15 Takeaways From This Year’s 35 Denton Music Festival.
Starting this past Friday, the seventh (almost) annual 35 Denton music festival took place over in Denton, not only showcasing tons of that city’s finest musicians, but performers from the rest of North Texas and elsewhere around the globe, too.
Here are our takeaways from this weekend’s festivities.
1. Heading into the fest, it was pretty clear to us that this was the year 35 Denton was finally beginning to lose touch. The festival wasn’t able to book nearly as many high-profile artists as it had in the past and, overall, there was something like 100 fewer performers this year than last. 35 Denton has seen artists from The Flaming Lips to Big Boi to The Zombies play its main stages in the past, but without any performers on this year’s lineup remotely on that same level of notoriety, 35D No. 7 was a festival that leaned heavily on its local talent.
2. Losing booking pull and audience numbers go hand in hand. Biz Markie doesn’t have the same draw as, say, a Dr. Dog. This was more than clear when you looked around during the day and didn’t really see very many people by the main stages. Even at night, some of the smaller venues like rubber gloves wouldn’t have more than 10 people in them at a time.
3. In spite of the first two items on this list, 35D’s organizers actually still managed to put on a pretty kickass festival.
4. This festival was like a love letter to Denton, its placement at the heart of Denton’s town square perfectly highlighted the multiple venues, bars and restaurants surrounding the area, the tremendous local performers, and just being around the wonderful people of Denton for an entire weekend. It’s good to be reminded how cool Denton is every once in a while.
5. Denton didn’t slack or rely on DFW to carry the bulk of the local music burden. There were a shitload of great bands playing that were local to Denton. Specifically, Dome Dwellers was fantastic, as was Bad Beats, Shaolin Death Squad, Birds of Night and Jessie Frye.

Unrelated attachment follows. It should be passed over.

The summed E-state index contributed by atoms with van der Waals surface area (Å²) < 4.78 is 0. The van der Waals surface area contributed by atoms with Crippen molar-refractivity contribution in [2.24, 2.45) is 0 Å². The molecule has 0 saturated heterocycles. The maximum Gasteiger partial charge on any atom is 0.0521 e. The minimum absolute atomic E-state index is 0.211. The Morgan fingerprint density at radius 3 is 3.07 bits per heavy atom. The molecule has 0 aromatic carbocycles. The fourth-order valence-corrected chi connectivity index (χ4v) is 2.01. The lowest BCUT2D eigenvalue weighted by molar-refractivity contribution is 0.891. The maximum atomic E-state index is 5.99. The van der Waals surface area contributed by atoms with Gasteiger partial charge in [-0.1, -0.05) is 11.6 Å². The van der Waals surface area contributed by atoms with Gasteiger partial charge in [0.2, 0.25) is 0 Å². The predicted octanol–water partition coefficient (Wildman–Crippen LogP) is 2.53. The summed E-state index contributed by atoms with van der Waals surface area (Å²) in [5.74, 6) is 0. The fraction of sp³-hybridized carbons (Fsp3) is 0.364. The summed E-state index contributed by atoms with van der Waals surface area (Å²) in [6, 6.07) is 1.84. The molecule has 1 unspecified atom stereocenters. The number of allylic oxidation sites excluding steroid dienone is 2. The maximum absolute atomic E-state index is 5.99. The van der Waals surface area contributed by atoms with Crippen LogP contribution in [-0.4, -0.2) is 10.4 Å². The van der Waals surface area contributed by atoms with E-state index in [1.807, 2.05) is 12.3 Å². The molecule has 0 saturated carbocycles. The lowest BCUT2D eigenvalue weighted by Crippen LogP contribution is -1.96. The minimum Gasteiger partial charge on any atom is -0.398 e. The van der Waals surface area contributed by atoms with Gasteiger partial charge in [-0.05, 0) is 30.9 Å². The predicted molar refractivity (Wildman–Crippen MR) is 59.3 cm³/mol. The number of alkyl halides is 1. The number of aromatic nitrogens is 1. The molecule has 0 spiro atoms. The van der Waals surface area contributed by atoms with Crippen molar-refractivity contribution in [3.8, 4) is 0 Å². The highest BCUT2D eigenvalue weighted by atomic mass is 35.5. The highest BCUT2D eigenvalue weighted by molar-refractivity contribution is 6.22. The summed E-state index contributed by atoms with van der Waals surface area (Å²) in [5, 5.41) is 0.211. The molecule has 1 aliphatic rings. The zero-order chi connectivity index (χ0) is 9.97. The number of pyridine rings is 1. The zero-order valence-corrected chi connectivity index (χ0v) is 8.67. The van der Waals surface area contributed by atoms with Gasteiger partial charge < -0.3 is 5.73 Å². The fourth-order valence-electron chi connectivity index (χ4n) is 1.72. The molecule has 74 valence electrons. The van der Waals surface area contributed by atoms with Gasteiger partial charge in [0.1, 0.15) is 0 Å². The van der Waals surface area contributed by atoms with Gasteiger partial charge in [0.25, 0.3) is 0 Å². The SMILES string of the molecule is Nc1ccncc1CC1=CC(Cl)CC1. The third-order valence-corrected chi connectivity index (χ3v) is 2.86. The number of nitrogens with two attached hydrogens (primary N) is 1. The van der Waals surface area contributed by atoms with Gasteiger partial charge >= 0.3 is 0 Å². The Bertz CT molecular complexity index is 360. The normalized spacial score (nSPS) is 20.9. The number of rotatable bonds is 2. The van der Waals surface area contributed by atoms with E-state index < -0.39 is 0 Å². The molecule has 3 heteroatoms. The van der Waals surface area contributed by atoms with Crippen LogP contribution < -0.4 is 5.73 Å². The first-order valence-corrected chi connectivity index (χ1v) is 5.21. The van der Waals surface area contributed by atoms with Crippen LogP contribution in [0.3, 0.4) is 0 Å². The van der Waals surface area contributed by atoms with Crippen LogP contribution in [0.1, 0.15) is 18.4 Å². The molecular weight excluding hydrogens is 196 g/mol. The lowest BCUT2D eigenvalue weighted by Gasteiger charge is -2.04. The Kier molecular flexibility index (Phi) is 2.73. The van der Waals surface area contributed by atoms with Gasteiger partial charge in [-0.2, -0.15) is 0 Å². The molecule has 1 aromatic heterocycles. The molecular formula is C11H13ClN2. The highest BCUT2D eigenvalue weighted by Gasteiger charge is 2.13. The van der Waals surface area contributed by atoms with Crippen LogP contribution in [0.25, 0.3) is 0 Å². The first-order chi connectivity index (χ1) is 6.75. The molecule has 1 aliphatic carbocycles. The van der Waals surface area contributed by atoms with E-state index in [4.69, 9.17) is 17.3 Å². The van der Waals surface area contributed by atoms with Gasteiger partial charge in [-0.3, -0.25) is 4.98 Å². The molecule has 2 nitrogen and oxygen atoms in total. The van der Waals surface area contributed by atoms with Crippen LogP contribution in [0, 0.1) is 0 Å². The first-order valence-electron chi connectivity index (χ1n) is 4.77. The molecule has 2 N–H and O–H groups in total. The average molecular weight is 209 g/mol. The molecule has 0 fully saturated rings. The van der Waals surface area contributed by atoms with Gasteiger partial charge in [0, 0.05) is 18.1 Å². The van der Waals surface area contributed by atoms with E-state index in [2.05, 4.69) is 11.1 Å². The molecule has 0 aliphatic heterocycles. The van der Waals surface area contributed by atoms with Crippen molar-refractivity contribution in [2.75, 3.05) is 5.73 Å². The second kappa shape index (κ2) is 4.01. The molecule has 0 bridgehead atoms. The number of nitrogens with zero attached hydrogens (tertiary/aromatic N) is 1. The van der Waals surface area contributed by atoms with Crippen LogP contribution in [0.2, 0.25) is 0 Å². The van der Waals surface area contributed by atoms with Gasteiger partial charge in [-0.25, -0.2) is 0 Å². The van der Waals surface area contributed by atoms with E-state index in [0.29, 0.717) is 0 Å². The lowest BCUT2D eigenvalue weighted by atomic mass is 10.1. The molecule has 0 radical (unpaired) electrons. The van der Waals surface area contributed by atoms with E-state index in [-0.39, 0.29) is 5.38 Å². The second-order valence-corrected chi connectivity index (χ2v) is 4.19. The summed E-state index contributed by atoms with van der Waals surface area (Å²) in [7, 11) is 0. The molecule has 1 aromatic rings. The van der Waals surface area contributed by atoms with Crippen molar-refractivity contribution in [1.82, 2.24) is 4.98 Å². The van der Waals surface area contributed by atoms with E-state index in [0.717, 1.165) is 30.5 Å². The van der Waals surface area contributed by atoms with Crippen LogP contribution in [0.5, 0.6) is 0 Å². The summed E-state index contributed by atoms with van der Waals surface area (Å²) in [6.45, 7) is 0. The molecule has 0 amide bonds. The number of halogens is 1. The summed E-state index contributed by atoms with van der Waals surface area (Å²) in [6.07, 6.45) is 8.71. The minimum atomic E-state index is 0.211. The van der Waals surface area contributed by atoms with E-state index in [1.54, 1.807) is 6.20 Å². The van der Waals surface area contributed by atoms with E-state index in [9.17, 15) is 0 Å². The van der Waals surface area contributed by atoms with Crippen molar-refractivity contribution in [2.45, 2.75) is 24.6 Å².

6. But Dallas and Fort Worth didn’t slack either, though that probably shouldn’t come as a surprise. Some other local highlights being Son of Stan, Hella Zealous and Nervous Curtains.
7. Charles Bradley was head and shoulders above every other performer at this festival. Everything about his set was great. His band was flawless, and when 67-year-old Bradley started performing, you would have sworn he was at least 20 years younger. Bradley got started working as a James Brown impersonator, and that’s immediately obvious pretty much from the moment he gets up on stage. He talked throughout the show about how much he wanted to give his love and soul to the world through music. Obviously, that isn’t literally possible, but this is probably as close as one person could come to actually doing that. By the time he finished the last song, singing about seeing his mother dying, he climbed off the stage and embraced every member of the front row in a hug, tears welling up in his eyes. It was an absolute privilege to see this man perform.
8. On another note, Biz Markie performed exactly one rap song during his entire set. He started out his set on the turntables, warming up the audience by DJing some classic hip-hop from the ’80s and ’90s from artists like MC Hammer, Vanilla Ice and Run DMC. He also played some famous songs from yesteryear that weren’t rap — like “Sweet Home Alabama” and “In The Air Tonight.” In all, this went on for about 40 minutes before he finally picked up a microphone. After a short sing-along to “Don’t Stop Believin’,” legendary Denton alt-country band Slobberbone came up on stage so Biz could attempt to sing his way through The Steve Miller Band’s “The Joker,” in his trademark off-key vocal style. After that, he finally started his rap set, starting off probably the only song most of these people knew from him, “Just a Friend.” After mumbling incoherently through half of the lyrics, he wished the audience a good night. This wasn’t really a Biz Markie show. This was a “Hits of the ’80s and ’90s” show DJ’d by Biz Markie. The crowd seemed happy with it for the most part, though. I guess that’s what counts.